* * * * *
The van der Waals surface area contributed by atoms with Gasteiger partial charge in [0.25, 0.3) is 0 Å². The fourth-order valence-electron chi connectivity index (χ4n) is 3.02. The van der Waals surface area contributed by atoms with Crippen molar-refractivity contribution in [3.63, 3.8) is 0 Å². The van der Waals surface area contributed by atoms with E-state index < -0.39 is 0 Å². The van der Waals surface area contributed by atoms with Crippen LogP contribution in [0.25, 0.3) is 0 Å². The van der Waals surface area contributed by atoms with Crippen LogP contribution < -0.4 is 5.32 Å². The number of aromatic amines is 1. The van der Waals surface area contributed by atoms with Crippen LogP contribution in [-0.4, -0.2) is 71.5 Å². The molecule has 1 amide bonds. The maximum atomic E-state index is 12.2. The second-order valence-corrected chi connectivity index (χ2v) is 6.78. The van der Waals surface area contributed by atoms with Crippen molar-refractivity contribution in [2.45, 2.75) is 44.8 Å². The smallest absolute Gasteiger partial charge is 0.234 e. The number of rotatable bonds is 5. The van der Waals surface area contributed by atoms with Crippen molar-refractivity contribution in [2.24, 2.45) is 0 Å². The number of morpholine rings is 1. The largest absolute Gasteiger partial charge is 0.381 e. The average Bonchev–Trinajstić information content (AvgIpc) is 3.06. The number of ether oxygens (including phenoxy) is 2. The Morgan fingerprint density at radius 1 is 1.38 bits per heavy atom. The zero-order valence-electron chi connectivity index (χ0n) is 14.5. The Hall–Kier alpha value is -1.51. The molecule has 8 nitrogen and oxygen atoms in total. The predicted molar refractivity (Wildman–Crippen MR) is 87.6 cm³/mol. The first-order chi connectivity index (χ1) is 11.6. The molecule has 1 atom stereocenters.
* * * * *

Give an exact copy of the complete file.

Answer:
The van der Waals surface area contributed by atoms with Gasteiger partial charge in [0.25, 0.3) is 0 Å². The fourth-order valence-electron chi connectivity index (χ4n) is 3.02. The van der Waals surface area contributed by atoms with Crippen molar-refractivity contribution in [3.63, 3.8) is 0 Å². The van der Waals surface area contributed by atoms with E-state index < -0.39 is 0 Å². The van der Waals surface area contributed by atoms with Crippen LogP contribution in [0.25, 0.3) is 0 Å². The van der Waals surface area contributed by atoms with Crippen LogP contribution < -0.4 is 5.32 Å². The number of aromatic amines is 1. The van der Waals surface area contributed by atoms with Crippen LogP contribution in [-0.4, -0.2) is 71.5 Å². The molecule has 1 amide bonds. The maximum atomic E-state index is 12.2. The second-order valence-corrected chi connectivity index (χ2v) is 6.78. The van der Waals surface area contributed by atoms with Crippen molar-refractivity contribution in [2.45, 2.75) is 44.8 Å². The smallest absolute Gasteiger partial charge is 0.234 e. The number of rotatable bonds is 5. The van der Waals surface area contributed by atoms with Crippen molar-refractivity contribution in [2.24, 2.45) is 0 Å². The number of morpholine rings is 1. The largest absolute Gasteiger partial charge is 0.381 e. The average Bonchev–Trinajstić information content (AvgIpc) is 3.06. The number of ether oxygens (including phenoxy) is 2. The Morgan fingerprint density at radius 1 is 1.38 bits per heavy atom. The zero-order valence-electron chi connectivity index (χ0n) is 14.5. The Hall–Kier alpha value is -1.51. The molecule has 8 nitrogen and oxygen atoms in total. The predicted molar refractivity (Wildman–Crippen MR) is 87.6 cm³/mol. The first-order chi connectivity index (χ1) is 11.6. The molecule has 1 atom stereocenters.